Back in November 1992, Eric Lawes received a metal detector as a retirement gift. So, he set off for a field in Suffolk to find the hammer that had been lost on the farmland. When the detector picked up a very strong signal, the man started digging to see what was hiding in there. He was probably thinking about a long-lost treasure. Guess what? He actually found a long-lost treasure. He initially found some gold coins and silver spoons. But he stopped and called the local archaeological society, along with the police.
The following day, the archaeologists managed to excavate a big chunk of earth with most of the treasure intact. This way, they were able to retrieve the objects in a safe way and in a laboratory. After removing the entire treasure, they ended up with 60 pounds of gold. The British government gave Lawes 1.75 million pounds for finding the treasure and calling the authorities. The archaeologists also had a lot to be happy about. They had their hands on the biggest Roman treasure eve found in the United Kingdom.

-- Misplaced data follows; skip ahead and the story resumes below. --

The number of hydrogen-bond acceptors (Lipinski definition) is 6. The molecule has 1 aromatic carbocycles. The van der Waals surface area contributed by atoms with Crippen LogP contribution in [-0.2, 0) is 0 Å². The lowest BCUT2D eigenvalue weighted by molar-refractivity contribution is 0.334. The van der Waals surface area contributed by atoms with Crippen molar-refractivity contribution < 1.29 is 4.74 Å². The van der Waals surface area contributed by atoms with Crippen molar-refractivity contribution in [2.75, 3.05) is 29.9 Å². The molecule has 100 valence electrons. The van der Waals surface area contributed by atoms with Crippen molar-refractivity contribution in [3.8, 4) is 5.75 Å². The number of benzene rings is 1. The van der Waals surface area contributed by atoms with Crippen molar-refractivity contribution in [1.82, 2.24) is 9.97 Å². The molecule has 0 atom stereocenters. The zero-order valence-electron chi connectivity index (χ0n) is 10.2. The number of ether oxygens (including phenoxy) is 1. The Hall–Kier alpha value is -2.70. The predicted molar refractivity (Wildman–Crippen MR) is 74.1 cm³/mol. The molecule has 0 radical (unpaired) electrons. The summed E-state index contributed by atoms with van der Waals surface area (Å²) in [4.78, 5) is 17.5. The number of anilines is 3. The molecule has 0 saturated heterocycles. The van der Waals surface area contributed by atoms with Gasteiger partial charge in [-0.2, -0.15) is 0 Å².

The valuable Hoxne hoard
About 25 years have passed since that amazing discovery. During all this time, experts have analyzed the objects and used them to find out more about a very turbulent period in Britain’s history. They finally had everything they needed to learn more about the island’s separation from the Roman Empire in 410 A.D.
According to Roman archaeologist Peter Guest, during the time when British hoarding was at its peak, numerous invasions happened into the Empire, mostly by Hunnic and Germanic groups. This treasure was one of the many that was buried by the Romano-British citizens to hide it from Saxons, Picts, Angles and many others. It’s interesting that most of the objects were inscribed with names or visibly worn down. All in all, the Hoxne treasure tells a lot of stories. It talks of the end of an empire and the early days of what would end up being a brand-new one.
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